George Lambrick has collated at least six distinct hypotheses as to the function of the King Stone, with some suggesting it’s positioning is relative to the King’s Men. In contrast, others believe it forms part of a long barrow, although no evidence has again been found for the presence of a barrow, much like at the Whispering Knights. The archaeologist Harry Aubrey Woodruff Burl believed that the King Stone was a marker to show the position of the King’s Men. Burl was noted for his work on both megalithic monuments and the prehistoric rituals associated with them. Despite this, most archaeologists favour the stone being a grave marker and believe it to be the last construction at the site during the Bronze Age.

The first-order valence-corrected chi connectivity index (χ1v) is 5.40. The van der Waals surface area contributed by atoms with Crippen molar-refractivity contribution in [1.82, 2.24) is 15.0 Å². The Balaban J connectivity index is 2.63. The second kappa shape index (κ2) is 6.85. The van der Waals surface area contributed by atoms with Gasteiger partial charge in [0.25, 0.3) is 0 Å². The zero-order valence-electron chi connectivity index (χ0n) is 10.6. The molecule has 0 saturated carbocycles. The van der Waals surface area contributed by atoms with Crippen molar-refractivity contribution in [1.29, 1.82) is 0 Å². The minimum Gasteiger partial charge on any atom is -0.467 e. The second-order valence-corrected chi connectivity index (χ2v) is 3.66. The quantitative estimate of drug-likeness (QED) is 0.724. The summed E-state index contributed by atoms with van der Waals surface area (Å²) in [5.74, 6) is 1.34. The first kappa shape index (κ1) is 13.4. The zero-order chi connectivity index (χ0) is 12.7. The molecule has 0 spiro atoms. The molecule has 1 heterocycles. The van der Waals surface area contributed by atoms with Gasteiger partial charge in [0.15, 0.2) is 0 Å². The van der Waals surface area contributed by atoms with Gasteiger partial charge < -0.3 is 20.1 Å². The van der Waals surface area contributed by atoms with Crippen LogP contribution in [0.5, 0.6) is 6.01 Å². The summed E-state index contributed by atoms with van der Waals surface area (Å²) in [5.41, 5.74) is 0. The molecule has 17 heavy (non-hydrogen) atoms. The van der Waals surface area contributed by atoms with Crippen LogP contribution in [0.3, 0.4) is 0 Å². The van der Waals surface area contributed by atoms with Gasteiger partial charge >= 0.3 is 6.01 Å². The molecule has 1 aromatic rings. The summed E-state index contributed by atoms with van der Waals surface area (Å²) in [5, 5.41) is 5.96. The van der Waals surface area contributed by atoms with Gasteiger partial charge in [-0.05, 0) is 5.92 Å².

Legends set the King Stone apart from the other Rollright Stones as something unique, with local tales suggesting that there are caves beneath the rock. These caves contain a portal to another realm where the fairie-folk reside. Days pass in this realm while only hours do above ground. At midnight, it is said you can see the fairies dancing around the stone.
In more recent times, the Rollright Stones have become a centre for both the occult and new age religions, with the Hertfordshire coven led by Gerald Gardner meeting at the site in 1959. In 1975, the ceremonial magician Bill Gray published the book The Rollright Ritual which recanted tales of his own experiences at the site. Gray revealed that the stones were utilised by a coven that he thought may have been led or influenced by his friend Robert Cochrane, another noted occultist. Pagan groups have likewise made the site home, many seeking meditation and communion with spirits they believe reside there.